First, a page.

18. Stephenson LS, Holland CV, Cooper ES. The public health significance of Trichuris trichiura. Parasitology. 2000;121:S73–95.

    Article  Google Scholar 

  19. Gulani A, Nagpal J, Osmond C, Sachdev HPS. Effect of administration of intestinal anthelmintic drugs on haemoglobin: systematic review of randomised controlled trials. BMJ. 2007;334:1095.

    Article  CAS  Google Scholar 

  20. Tolentino K, Friedman JF. An update of anemia in less developed countries. Am J Trop Med Hyg. 2007;77:44–51.

    Article  Google Scholar 

  21. Friedman JF, Kanzaria HK, McGarvey ST. Human schistosomiasis and anaemia: the relationship and potential mechanisms. Trends Parasitol. 2005;21:386–92.

    Article  Google Scholar 

  22. Kaiser L, Surawicz CM. Infectious causes of chronic diarrhoea. Best Pract Res Clin Gastroenterol. 2012;26:563–71.

    Article  Google Scholar 

  23. Cotton JA, Beatty JK, Buret AG. Host parasite interactions and pathophysiology in Giardia infection. Int J Parasitol. 2011;41:925–33.

    Article  CAS  Google Scholar 

  24. Semba RD, de Pee S, Ricks MO, Sari M, Bloem MW. Diarrhoea and fever as risk factors for anemia among children under age five living in urban slum areas of Indonesia. Int J Infect Dis. 2008;12:62–70.

    Article  Google Scholar 

  25. Jiang B, Snipes-Magaldi L, Dennehy P, Keyserling H, Holman RC, Bresee J, et al. Cytokines as mediators for or effectors against rotavirus disease in children. Clin Diagn Lab Immunol. 2003;10:995–1001.

    CAS  PubMed  PubMed Central  Google Scholar 

  26. Fagundes-Neto U. Persistent diarrhoea: still a serious public health problem in developing countries. Curr Gastroenterol Rep. 2013;15:345.

    Article  Google Scholar 

  27. Levy A, Fraser D, Rosen SD, Daqan R, Deckelbaum RJ, Coles C, et al. Anemia as a risk factor for infectious diseases in infants and toddlers: results from a prospective study. Eur J Epidemiol. 2005;20:277–84.

    Article  Google Scholar 

  28. Ekiz C, Aqaoqlu L, Karakas Z, Gurel N, Yalcin I. The effect of iron deficiency anemia on the function of the immune system. Hematol J. 2005;5:579–83.

    Article  CAS  Google Scholar 

  29. Beard JL. Iron biology of immune function, muscle metabolism and neuronal functioning. J Nutr. 2001;131:568S–80S.

    Article  CAS  Google Scholar 

  30. Katona P, Katona-Apte J. The interaction between nutrition and infection. Clin Infect Dis. 2008;46:1582–8.

    Article  Google Scholar 

  31. Schaible UE, Kaufmann SHE. Malnutrition and infection: complex mechanisms and global impacts. PLoS Med. 2007;4:e115.ican.

    Article  Google Scholar 

Download references


The authors are grateful for all the children and their parents and/or guardians for the participation. We thank the fieldworkers who implemented the interventions and carried out the follow-up. We express our sincere gratitude to the laboratory personnel involved in the field work. Our sincere acknowledgement also goes to the Tigray Regional Health Bureau, Mekelle University, Ethiopia and Alcala University, Spain for their support and cooperation.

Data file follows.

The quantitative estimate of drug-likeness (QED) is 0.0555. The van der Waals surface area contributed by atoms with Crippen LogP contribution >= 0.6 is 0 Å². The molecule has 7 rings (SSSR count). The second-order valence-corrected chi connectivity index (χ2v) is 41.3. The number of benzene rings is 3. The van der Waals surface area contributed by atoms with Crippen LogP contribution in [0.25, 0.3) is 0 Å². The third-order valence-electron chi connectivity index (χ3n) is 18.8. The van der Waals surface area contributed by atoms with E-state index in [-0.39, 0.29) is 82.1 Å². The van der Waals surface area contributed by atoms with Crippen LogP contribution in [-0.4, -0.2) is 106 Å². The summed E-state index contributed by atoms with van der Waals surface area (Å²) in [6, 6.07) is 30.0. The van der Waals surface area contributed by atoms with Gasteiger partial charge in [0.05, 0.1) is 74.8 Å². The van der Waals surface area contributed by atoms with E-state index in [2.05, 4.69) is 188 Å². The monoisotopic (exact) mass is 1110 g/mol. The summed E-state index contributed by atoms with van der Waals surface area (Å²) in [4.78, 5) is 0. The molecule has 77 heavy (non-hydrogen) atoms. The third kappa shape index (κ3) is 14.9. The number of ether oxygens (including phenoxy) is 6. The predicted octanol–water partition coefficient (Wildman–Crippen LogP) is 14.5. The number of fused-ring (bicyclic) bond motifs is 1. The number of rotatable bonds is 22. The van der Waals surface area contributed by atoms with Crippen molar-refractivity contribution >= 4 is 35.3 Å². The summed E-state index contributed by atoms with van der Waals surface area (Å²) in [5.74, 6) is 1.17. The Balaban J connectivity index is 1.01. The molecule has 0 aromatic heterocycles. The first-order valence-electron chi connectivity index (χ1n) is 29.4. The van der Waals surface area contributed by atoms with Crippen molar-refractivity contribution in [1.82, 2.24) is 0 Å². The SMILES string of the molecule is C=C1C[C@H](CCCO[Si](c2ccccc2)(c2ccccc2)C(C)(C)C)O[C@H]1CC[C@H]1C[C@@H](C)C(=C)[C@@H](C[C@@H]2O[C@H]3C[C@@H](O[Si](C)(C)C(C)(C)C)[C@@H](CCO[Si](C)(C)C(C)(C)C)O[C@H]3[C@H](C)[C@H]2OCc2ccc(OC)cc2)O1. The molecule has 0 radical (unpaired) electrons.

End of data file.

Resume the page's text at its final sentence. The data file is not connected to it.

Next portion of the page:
Author information

Authors and Affiliations



MAM participated in all phases of the study including writing the proposal, data collection and writing the manuscript. MAM, MS, AMB, G-JD, RBV conceived and designed the experiments. MAM, MS, and G-JD analysed the data. MAM and MS wrote the first manuscript. MAM, MS, AMB, G-JD and RBV contributed to the writing of the manuscript. MS and G-JD revised and approved the manuscript. All authors have read, and confirm that they meet, ICMJE criteria of authorship. All authors read and approved the final manuscript.

Corresponding author

Correspondence to Mahmud Abdulkader Mahmud.

Ethics declarations

Ethics approval and consent to participate

The study protocol and informed consent procedure for the initial randomized controlled trial was approved by the Institutional Review Board of the College of Health Sciences, Mekelle University, Ethiopia. Written informed consent was obtained from each child’s parents and/or guardians. Children diagnosed positive for IPIs at follow‐up were treated with standard medication [16], and children with anaemia and/or diarrhoea were sent to the health facilities for further medical attention.

Consent for publications

Not applicable.

Competing interests

The authors declare that they have no competing interests.

Additional information

Publisher's Note

Springer Nature remains neutral with regard to jurisdictional claims in published maps and institutional affiliations.

Rights and permissions

Open Access This article is licensed under a Creative Commons Attribution 4.0 International License, which permits use, sharing, adaptation, distribution and reproduction in any medium or format, as long as you give appropriate credit to the original author(s) and the source, provide a link to the Creative Commons licence, and indicate if changes were made. The images or other third party material in this article are included in the article's Creative Commons licence, unless indicated otherwise in a credit line to the material. If material is not included in the article's Creative Commons licence and your intended use is not permitted by statutory regulation or exceeds the permitted use, you will need to obtain permission directly from the copyright holder. To view a copy of this licence, visit The Creative Commons Public Domain Dedication waiver ( applies to the data made available in this article, unless otherwise stated in a credit line to the data.

Reprints and permissions

About this article

Check for updates. Verify currency and authenticity via CrossMark

Cite this article

Mahmud, M.A., Spigt, M., Bezabih, A.M. et al. Associations between intestinal parasitic infections, anaemia, and diarrhoea among school aged children, and the impact of hand-washing and nail clipping. BMC Res Notes 13, 1 (2020).

Download citation

  • Received:

  • Accepted:

  • Published:

  • DOI: